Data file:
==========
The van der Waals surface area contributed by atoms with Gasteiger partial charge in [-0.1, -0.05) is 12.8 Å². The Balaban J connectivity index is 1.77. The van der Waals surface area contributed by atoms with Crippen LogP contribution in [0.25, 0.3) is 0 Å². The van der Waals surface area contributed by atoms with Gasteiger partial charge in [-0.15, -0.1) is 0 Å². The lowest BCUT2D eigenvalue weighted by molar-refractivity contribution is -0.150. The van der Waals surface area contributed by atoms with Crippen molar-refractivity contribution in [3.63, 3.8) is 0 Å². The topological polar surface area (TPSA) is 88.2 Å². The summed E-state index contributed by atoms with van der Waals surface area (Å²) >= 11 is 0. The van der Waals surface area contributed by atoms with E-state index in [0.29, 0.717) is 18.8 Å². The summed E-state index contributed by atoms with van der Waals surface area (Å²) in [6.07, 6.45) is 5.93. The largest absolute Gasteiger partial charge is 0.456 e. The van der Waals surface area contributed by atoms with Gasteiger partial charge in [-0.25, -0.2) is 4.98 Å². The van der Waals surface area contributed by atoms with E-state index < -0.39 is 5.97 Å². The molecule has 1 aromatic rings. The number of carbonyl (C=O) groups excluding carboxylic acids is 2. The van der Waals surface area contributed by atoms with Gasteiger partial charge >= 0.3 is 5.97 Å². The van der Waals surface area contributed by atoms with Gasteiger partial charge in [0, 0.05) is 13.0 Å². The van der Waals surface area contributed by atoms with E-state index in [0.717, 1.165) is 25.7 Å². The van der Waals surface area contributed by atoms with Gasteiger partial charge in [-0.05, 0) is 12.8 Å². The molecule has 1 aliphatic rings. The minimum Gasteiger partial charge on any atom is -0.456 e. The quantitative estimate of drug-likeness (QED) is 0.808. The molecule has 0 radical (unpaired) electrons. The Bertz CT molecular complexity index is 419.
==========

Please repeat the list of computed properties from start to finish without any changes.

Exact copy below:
The van der Waals surface area contributed by atoms with Gasteiger partial charge in [-0.1, -0.05) is 12.8 Å². The Balaban J connectivity index is 1.77. The van der Waals surface area contributed by atoms with Crippen LogP contribution in [0.25, 0.3) is 0 Å². The van der Waals surface area contributed by atoms with Gasteiger partial charge in [-0.15, -0.1) is 0 Å². The lowest BCUT2D eigenvalue weighted by molar-refractivity contribution is -0.150. The van der Waals surface area contributed by atoms with Crippen molar-refractivity contribution in [3.63, 3.8) is 0 Å². The topological polar surface area (TPSA) is 88.2 Å². The summed E-state index contributed by atoms with van der Waals surface area (Å²) >= 11 is 0. The van der Waals surface area contributed by atoms with E-state index in [0.29, 0.717) is 18.8 Å². The summed E-state index contributed by atoms with van der Waals surface area (Å²) in [6.07, 6.45) is 5.93. The largest absolute Gasteiger partial charge is 0.456 e. The van der Waals surface area contributed by atoms with Gasteiger partial charge in [-0.25, -0.2) is 4.98 Å². The van der Waals surface area contributed by atoms with E-state index < -0.39 is 5.97 Å². The molecule has 1 aromatic rings. The number of carbonyl (C=O) groups excluding carboxylic acids is 2. The van der Waals surface area contributed by atoms with Gasteiger partial charge >= 0.3 is 5.97 Å². The van der Waals surface area contributed by atoms with Gasteiger partial charge in [0, 0.05) is 13.0 Å². The van der Waals surface area contributed by atoms with E-state index in [0.717, 1.165) is 25.7 Å². The van der Waals surface area contributed by atoms with Gasteiger partial charge in [-0.05, 0) is 12.8 Å². The molecule has 1 aliphatic rings. The minimum Gasteiger partial charge on any atom is -0.456 e. The quantitative estimate of drug-likeness (QED) is 0.808. The molecule has 0 radical (unpaired) electrons. The Bertz CT molecular complexity index is 419.